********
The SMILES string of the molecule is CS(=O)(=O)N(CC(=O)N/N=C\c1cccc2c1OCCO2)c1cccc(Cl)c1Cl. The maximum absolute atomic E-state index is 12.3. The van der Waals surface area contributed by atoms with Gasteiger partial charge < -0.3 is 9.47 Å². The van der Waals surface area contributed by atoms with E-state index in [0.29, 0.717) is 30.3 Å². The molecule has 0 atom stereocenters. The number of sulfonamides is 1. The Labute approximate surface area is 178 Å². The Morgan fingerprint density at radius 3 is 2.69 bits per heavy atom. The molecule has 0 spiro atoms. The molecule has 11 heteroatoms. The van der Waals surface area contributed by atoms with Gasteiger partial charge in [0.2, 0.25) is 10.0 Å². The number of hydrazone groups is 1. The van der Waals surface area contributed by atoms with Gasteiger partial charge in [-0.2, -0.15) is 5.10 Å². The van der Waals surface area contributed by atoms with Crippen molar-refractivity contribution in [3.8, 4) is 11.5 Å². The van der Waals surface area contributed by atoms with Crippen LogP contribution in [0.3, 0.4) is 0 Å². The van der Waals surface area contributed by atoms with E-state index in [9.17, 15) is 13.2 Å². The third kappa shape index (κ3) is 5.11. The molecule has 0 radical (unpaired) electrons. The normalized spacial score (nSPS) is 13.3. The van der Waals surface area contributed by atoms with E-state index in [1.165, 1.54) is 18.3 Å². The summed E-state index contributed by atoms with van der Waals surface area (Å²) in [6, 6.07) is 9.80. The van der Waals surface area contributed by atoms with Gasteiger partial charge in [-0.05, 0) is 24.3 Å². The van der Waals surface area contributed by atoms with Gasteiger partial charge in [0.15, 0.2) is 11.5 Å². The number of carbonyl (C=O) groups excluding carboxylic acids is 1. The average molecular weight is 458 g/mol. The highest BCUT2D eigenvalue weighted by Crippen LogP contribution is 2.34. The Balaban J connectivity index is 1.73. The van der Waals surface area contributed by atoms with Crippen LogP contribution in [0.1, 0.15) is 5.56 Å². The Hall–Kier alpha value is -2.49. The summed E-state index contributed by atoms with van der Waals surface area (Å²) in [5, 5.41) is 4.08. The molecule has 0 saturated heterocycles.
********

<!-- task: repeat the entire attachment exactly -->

The SMILES string of the molecule is CS(=O)(=O)N(CC(=O)N/N=C\c1cccc2c1OCCO2)c1cccc(Cl)c1Cl. The maximum absolute atomic E-state index is 12.3. The van der Waals surface area contributed by atoms with Gasteiger partial charge < -0.3 is 9.47 Å². The van der Waals surface area contributed by atoms with E-state index in [0.29, 0.717) is 30.3 Å². The molecule has 0 atom stereocenters. The number of sulfonamides is 1. The Labute approximate surface area is 178 Å². The Morgan fingerprint density at radius 3 is 2.69 bits per heavy atom. The molecule has 0 spiro atoms. The molecule has 11 heteroatoms. The van der Waals surface area contributed by atoms with Gasteiger partial charge in [0.2, 0.25) is 10.0 Å². The number of hydrazone groups is 1. The van der Waals surface area contributed by atoms with Gasteiger partial charge in [-0.2, -0.15) is 5.10 Å². The van der Waals surface area contributed by atoms with Crippen molar-refractivity contribution in [3.8, 4) is 11.5 Å². The van der Waals surface area contributed by atoms with Crippen LogP contribution in [0.3, 0.4) is 0 Å². The van der Waals surface area contributed by atoms with E-state index in [9.17, 15) is 13.2 Å². The third kappa shape index (κ3) is 5.11. The molecule has 0 radical (unpaired) electrons. The normalized spacial score (nSPS) is 13.3. The van der Waals surface area contributed by atoms with E-state index in [1.165, 1.54) is 18.3 Å². The summed E-state index contributed by atoms with van der Waals surface area (Å²) in [6, 6.07) is 9.80. The van der Waals surface area contributed by atoms with Gasteiger partial charge in [-0.05, 0) is 24.3 Å². The van der Waals surface area contributed by atoms with Gasteiger partial charge in [0.15, 0.2) is 11.5 Å². The number of carbonyl (C=O) groups excluding carboxylic acids is 1. The average molecular weight is 458 g/mol. The highest BCUT2D eigenvalue weighted by Crippen LogP contribution is 2.34. The Balaban J connectivity index is 1.73. The van der Waals surface area contributed by atoms with Crippen LogP contribution in [0.1, 0.15) is 5.56 Å². The Hall–Kier alpha value is -2.49. The summed E-state index contributed by atoms with van der Waals surface area (Å²) in [5, 5.41) is 4.08. The molecule has 0 saturated heterocycles.